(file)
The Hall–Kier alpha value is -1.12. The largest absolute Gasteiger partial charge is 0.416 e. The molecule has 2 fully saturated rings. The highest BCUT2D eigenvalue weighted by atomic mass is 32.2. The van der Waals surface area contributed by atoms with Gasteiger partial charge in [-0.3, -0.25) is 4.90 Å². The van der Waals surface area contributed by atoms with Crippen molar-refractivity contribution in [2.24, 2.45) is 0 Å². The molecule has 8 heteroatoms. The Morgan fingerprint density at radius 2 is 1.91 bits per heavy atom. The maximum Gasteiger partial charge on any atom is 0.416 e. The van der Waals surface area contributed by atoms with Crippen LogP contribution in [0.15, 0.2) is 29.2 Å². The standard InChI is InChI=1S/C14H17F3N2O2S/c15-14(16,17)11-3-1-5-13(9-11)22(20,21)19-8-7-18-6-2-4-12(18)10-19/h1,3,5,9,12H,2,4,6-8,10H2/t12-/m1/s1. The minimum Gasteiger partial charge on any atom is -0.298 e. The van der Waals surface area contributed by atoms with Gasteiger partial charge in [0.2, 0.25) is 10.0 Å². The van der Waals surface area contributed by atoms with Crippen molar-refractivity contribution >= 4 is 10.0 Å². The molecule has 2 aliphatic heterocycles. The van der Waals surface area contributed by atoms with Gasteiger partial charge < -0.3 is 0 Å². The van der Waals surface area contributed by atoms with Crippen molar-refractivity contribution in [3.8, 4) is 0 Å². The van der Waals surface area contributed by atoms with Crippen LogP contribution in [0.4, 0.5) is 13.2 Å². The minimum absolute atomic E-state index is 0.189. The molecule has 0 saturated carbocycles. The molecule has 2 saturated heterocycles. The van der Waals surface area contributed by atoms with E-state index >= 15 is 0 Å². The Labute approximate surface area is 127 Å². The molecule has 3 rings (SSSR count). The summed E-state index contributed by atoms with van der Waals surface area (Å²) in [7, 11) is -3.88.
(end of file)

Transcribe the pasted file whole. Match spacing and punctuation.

The Hall–Kier alpha value is -1.12. The largest absolute Gasteiger partial charge is 0.416 e. The molecule has 2 fully saturated rings. The highest BCUT2D eigenvalue weighted by atomic mass is 32.2. The van der Waals surface area contributed by atoms with Gasteiger partial charge in [-0.3, -0.25) is 4.90 Å². The van der Waals surface area contributed by atoms with Crippen molar-refractivity contribution in [2.24, 2.45) is 0 Å². The molecule has 8 heteroatoms. The Morgan fingerprint density at radius 2 is 1.91 bits per heavy atom. The maximum Gasteiger partial charge on any atom is 0.416 e. The van der Waals surface area contributed by atoms with Crippen LogP contribution in [0.15, 0.2) is 29.2 Å². The standard InChI is InChI=1S/C14H17F3N2O2S/c15-14(16,17)11-3-1-5-13(9-11)22(20,21)19-8-7-18-6-2-4-12(18)10-19/h1,3,5,9,12H,2,4,6-8,10H2/t12-/m1/s1. The minimum Gasteiger partial charge on any atom is -0.298 e. The van der Waals surface area contributed by atoms with Gasteiger partial charge in [0.2, 0.25) is 10.0 Å². The van der Waals surface area contributed by atoms with Crippen molar-refractivity contribution >= 4 is 10.0 Å². The molecule has 2 aliphatic heterocycles. The van der Waals surface area contributed by atoms with Gasteiger partial charge < -0.3 is 0 Å². The van der Waals surface area contributed by atoms with Crippen molar-refractivity contribution in [3.8, 4) is 0 Å². The van der Waals surface area contributed by atoms with Crippen LogP contribution in [0.4, 0.5) is 13.2 Å². The minimum absolute atomic E-state index is 0.189. The molecule has 0 saturated carbocycles. The molecule has 2 saturated heterocycles. The van der Waals surface area contributed by atoms with E-state index >= 15 is 0 Å². The Labute approximate surface area is 127 Å². The molecule has 3 rings (SSSR count). The summed E-state index contributed by atoms with van der Waals surface area (Å²) in [7, 11) is -3.88.